Building a Locality Guide: Resources

Now that we’ve talked basics and you’ve made some decisions in terms of how to put your locality guide together, let’s go over some resources you can use to build your guide. These are places you can turn to for general to specific information that can build your guide’s usefulness.

First, let’s examine some resources for general information.

  • FamilySearch Wiki – Use this fantastic wiki for general information about a genealogical topic (such as probate records, vital records, census records, etc.) or about a location (county, state, or country).
  • Cyndi’s List – Use this valuable resource to find general websites of interest that can help you build the historical and geographical portions of your guide.
  • Wikipedia – Use this for general historical information about a particular location or topic, I find Wikipedia most helpful for a quick overview of a subject and then determine what I want to know more about, then will look for more specific sources of information. Often, Wikipedia articles have very helpful citations that can lead to other sources of information on a topic.

Next, let’s examine some resources for specific information.

  • FamilySearch Catalog – Use this part of the FamilySearch site to find books, microfilms, digital collections, and databases for specific localities. This is where I go to identify many of the collections that are available for a particular county.
  • Cyndi’s List – Also useful for links to websites about specific subjects or locations. I often find websites here that I didn’t even know I needed!
  • Local public libraries – Look for the public libraries that serve the county (or town or region) you are building your guide for, especially one that has a local history collection. Examine their catalog and websites for useful resources.
  • Local college or university collections – Many colleges and universities have archives and manuscript collections that can have useful collections or online resources useful to note in your guide.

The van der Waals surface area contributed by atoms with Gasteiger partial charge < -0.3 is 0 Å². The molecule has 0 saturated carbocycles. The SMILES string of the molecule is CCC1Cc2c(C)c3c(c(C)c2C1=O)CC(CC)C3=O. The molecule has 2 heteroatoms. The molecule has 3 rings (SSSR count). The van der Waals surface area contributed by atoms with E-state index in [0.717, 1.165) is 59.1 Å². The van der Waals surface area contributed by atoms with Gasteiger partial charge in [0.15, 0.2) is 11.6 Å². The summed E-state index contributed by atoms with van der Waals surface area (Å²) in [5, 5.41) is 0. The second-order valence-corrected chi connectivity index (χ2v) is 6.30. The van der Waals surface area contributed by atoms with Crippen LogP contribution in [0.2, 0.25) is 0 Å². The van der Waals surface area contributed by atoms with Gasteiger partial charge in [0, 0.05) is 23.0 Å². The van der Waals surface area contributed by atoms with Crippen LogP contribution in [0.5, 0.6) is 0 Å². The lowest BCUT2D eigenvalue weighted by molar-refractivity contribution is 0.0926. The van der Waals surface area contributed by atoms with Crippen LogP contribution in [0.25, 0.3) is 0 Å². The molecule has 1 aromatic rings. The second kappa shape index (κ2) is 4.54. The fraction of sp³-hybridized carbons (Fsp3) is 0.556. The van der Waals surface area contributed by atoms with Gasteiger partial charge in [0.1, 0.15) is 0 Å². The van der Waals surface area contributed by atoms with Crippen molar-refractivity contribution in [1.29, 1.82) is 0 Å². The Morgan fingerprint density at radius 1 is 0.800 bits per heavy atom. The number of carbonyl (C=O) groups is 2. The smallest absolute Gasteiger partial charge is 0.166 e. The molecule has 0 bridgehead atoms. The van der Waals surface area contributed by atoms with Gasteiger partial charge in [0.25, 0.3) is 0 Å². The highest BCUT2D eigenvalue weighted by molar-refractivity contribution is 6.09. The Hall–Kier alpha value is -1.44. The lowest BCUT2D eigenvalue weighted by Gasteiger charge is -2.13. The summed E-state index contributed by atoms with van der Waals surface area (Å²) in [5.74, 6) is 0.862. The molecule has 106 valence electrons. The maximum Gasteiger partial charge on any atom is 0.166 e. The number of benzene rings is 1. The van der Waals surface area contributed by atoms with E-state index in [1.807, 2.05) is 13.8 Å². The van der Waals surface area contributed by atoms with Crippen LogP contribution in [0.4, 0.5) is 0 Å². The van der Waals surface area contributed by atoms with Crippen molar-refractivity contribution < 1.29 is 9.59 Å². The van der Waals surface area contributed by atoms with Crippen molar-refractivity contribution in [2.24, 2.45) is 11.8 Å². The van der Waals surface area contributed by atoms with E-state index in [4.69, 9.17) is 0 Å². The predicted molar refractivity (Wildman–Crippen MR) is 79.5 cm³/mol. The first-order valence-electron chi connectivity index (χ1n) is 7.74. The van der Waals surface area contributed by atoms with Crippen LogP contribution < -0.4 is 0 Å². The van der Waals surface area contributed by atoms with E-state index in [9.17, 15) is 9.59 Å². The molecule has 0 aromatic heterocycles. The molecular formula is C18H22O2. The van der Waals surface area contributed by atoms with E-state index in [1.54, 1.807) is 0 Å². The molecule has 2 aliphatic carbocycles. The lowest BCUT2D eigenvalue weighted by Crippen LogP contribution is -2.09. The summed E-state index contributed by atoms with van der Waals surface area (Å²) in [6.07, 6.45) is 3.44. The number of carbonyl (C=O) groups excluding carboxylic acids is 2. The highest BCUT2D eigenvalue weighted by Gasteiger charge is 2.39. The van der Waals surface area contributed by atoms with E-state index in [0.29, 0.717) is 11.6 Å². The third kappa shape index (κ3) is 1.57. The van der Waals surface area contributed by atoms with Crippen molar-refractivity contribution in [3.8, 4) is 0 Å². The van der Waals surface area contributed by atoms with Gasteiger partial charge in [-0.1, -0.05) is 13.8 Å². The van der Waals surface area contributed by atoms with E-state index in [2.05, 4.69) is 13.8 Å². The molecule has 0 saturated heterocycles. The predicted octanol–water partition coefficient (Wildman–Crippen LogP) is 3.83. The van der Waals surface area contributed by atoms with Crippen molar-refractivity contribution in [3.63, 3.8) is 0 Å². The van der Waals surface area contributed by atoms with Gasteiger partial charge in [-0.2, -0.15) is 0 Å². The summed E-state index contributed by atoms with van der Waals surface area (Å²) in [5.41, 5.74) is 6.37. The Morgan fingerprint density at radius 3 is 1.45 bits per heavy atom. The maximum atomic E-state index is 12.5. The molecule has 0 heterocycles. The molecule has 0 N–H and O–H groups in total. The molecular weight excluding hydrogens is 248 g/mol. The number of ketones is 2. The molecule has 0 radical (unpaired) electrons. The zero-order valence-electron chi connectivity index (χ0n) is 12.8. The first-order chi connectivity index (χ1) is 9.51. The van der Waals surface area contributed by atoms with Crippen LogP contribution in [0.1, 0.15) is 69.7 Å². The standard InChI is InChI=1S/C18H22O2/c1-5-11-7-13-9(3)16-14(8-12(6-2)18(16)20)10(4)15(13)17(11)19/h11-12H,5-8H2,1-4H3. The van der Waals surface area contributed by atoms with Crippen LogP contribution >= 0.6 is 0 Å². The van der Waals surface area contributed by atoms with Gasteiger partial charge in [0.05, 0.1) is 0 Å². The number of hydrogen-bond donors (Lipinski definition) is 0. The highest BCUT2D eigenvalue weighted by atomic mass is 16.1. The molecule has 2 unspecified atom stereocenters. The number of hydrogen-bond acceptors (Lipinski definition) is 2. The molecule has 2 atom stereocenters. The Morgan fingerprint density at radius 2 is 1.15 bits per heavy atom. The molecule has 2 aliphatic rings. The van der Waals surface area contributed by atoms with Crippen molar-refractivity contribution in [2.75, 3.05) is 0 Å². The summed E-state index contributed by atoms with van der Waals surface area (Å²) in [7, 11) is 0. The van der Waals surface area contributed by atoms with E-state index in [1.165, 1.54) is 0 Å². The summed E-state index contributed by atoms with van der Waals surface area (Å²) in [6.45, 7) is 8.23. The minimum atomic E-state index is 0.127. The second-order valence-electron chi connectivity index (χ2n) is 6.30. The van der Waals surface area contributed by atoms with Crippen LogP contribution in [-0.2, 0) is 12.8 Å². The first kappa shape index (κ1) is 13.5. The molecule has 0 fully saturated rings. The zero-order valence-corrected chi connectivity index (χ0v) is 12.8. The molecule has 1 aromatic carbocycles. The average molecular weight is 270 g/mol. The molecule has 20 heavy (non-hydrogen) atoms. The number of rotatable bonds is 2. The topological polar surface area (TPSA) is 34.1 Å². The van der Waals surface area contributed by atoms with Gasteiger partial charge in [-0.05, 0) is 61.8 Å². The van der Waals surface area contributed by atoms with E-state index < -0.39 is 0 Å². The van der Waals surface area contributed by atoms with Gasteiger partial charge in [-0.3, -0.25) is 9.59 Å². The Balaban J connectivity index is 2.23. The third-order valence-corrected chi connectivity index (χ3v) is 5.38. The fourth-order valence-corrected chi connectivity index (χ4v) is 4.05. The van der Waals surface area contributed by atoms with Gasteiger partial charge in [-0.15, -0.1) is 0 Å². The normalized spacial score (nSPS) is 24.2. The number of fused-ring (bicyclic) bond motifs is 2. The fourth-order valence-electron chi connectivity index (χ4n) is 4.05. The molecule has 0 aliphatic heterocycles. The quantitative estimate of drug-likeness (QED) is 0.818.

• Local genealogical and historical societies – Look for the nearest genealogical society that may cover your guides’ area. Check their websites for any databases, publications, collections, or services they may provide.
  • Local museums – Many locations have historical or specialized museums that may also have a research room. Check for those in your area of focus.
  • Books and journals – Look for histories, reference books, journals, articles, and other published materials that cover your guide’s area of focus. You may find them on WorldCat, Amazon, at the local public libraries, in bibliographies, and so on. These may be quite useful to note in your guide and provide you with content for certain portions of your guide.

Now that I’ve shared some of the resources I use to build my locality guides, I will share next time more about the specifics of what to include in your guide. We will go over each of the sections, how I put them together, what I like to include, and other tips.

Source: Genealogy Pants https://genealogypants.com

Posted On: May 19, 2021 at 10:19AM